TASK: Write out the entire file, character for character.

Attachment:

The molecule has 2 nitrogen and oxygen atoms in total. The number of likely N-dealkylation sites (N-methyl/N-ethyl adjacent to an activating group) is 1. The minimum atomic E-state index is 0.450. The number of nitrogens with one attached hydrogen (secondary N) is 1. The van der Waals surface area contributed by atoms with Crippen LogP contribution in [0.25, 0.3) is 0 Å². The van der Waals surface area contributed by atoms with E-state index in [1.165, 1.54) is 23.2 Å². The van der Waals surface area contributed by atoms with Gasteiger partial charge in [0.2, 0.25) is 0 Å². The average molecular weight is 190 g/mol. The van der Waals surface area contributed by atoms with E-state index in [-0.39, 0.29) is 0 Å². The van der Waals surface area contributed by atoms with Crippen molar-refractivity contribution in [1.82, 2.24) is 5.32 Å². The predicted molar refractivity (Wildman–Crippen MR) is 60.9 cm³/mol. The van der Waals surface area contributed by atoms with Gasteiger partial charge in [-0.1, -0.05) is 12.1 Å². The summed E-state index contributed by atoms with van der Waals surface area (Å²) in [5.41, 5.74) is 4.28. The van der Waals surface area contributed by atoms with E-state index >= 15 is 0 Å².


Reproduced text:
The molecule has 2 nitrogen and oxygen atoms in total. The number of likely N-dealkylation sites (N-methyl/N-ethyl adjacent to an activating group) is 1. The minimum atomic E-state index is 0.450. The number of nitrogens with one attached hydrogen (secondary N) is 1. The van der Waals surface area contributed by atoms with Crippen LogP contribution in [0.25, 0.3) is 0 Å². The van der Waals surface area contributed by atoms with E-state index in [1.165, 1.54) is 23.2 Å². The van der Waals surface area contributed by atoms with Gasteiger partial charge in [0.2, 0.25) is 0 Å². The average molecular weight is 190 g/mol. The van der Waals surface area contributed by atoms with E-state index in [-0.39, 0.29) is 0 Å². The van der Waals surface area contributed by atoms with Crippen molar-refractivity contribution in [1.82, 2.24) is 5.32 Å². The predicted molar refractivity (Wildman–Crippen MR) is 60.9 cm³/mol. The van der Waals surface area contributed by atoms with Gasteiger partial charge in [-0.1, -0.05) is 12.1 Å². The summed E-state index contributed by atoms with van der Waals surface area (Å²) in [5.41, 5.74) is 4.28. The van der Waals surface area contributed by atoms with E-state index >= 15 is 0 Å².